Today I want to tell you about a letter I received from my sister in-law Maureen. Maureen has always kept the family close through her letters. She along with my brother in-law raised four strong, generous and successful children and it was through her letters I got to know them well as distance and work did not allow for frequent visits. Her letters continue to be filled with powerful messages about her love of family and strong faith in God.

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She writes, “I am a big believer of angels. I seek help from them on a regular basis.” She goes on to say that on July 8thwhen the Thailand boys were trapped in the cave and needed a special rescue team that she called upon my William. Out of all her list of angels he was the only one qualified to help in this situation. He had the military skills, the strength, ability to swim and the compassion to help those in need. “I had never asked anything of Will before. I started crying. I then felt this huge warm physical embrace.” Later that day, the first two boys were rescued.”

Maybe it’s a coincidence? Maybe it is just nonsense? But maybe, just maybe, his presence is here just in a different form? Praying to angels is a hopeful practice. As Maureen writes, “I sense them and get strength from them.” Maureen made one more comment about my son that really made my day. In fact, it was something that had never occurred to me. She said, “You made him available.” I’m so very grateful that he is felt in so many places and that his spirit is strong, loving and active.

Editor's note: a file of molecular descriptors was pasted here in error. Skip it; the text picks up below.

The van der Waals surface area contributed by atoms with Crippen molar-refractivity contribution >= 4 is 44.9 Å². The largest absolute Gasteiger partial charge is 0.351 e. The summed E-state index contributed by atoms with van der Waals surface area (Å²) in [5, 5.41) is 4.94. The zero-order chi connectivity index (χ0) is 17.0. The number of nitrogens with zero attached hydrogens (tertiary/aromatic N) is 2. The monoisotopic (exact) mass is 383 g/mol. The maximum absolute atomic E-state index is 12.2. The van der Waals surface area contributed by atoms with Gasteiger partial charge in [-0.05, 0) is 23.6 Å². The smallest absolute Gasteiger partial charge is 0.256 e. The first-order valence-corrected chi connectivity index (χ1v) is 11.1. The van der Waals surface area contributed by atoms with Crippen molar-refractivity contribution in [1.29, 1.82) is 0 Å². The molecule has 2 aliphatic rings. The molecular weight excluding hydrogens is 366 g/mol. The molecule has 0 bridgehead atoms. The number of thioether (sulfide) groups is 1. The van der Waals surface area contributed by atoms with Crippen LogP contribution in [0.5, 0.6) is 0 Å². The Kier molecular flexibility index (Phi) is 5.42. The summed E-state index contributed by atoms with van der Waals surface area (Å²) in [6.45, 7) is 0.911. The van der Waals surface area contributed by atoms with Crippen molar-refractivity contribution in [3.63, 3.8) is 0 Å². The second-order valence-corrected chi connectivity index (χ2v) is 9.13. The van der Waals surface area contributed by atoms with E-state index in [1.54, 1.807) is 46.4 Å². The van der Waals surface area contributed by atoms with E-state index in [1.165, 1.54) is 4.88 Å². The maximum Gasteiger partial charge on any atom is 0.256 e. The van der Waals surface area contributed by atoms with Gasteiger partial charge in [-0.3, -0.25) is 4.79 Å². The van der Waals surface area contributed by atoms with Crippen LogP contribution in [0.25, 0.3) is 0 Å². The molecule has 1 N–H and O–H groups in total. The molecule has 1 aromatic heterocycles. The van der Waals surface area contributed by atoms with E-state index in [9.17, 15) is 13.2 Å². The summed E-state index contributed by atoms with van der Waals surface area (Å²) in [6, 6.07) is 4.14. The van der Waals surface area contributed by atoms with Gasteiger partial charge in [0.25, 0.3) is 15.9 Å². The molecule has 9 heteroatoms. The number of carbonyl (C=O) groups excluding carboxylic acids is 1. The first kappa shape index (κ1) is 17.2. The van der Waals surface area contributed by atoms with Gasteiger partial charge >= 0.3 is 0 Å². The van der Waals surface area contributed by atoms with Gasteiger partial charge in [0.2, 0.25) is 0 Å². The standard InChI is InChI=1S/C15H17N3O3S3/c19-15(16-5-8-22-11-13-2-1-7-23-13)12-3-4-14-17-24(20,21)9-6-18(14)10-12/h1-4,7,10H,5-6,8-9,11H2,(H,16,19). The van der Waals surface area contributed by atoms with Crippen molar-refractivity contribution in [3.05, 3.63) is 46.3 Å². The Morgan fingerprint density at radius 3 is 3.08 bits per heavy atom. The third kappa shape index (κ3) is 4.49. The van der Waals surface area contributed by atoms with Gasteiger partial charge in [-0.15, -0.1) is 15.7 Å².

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The Keys clan Thanksgiving 1981

Have you written a letter today? Are you thankful and filled with love and gratitude? May those you love most this holiday season surround you, but if not get out your pen and paper and tell them how you feel. It’s the best gift ever. I love you, Maureen.

 

 

Crossing a Bridge: The Final Step

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It’s been 2640 days since I lost my son.  Over 7 years has gone by in a blink of an eye, but in the last month there has been some kind of change. It’s hard to explain because I don’t exactly understand it myself. I liken it to crossing over some sort of bridge. How does one get to such a crossroad? It certainly isn’t easy and could not have been done without this blog or you celebrating him. And my goodness how you celebrated him…at your weddings, with the birth of your children, at country music concerts, on the lacrosse field, at the beach, at Will’s Bench and in the mountains….from sea to shining sea you all celebrated him. Thank you for all the messages and photos all these years.